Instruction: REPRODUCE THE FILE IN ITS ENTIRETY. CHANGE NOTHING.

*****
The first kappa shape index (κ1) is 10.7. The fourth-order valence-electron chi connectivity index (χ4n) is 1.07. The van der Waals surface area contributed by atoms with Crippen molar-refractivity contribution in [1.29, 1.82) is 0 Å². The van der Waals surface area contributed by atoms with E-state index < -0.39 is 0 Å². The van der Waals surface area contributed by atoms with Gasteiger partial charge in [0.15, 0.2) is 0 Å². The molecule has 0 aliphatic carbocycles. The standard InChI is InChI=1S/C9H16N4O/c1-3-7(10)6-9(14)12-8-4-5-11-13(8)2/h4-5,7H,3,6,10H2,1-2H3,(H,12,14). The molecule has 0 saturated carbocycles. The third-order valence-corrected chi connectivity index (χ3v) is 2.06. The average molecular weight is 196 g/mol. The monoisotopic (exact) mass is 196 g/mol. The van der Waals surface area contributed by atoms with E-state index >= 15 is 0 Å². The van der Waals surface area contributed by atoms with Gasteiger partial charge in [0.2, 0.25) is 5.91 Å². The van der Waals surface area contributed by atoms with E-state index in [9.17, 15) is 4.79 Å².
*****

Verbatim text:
The first kappa shape index (κ1) is 10.7. The fourth-order valence-electron chi connectivity index (χ4n) is 1.07. The van der Waals surface area contributed by atoms with Crippen molar-refractivity contribution in [1.29, 1.82) is 0 Å². The van der Waals surface area contributed by atoms with E-state index < -0.39 is 0 Å². The van der Waals surface area contributed by atoms with Gasteiger partial charge in [0.15, 0.2) is 0 Å². The molecule has 0 aliphatic carbocycles. The standard InChI is InChI=1S/C9H16N4O/c1-3-7(10)6-9(14)12-8-4-5-11-13(8)2/h4-5,7H,3,6,10H2,1-2H3,(H,12,14). The molecule has 0 saturated carbocycles. The third-order valence-corrected chi connectivity index (χ3v) is 2.06. The average molecular weight is 196 g/mol. The monoisotopic (exact) mass is 196 g/mol. The van der Waals surface area contributed by atoms with E-state index >= 15 is 0 Å². The van der Waals surface area contributed by atoms with Gasteiger partial charge in [0.2, 0.25) is 5.91 Å². The van der Waals surface area contributed by atoms with E-state index in [9.17, 15) is 4.79 Å².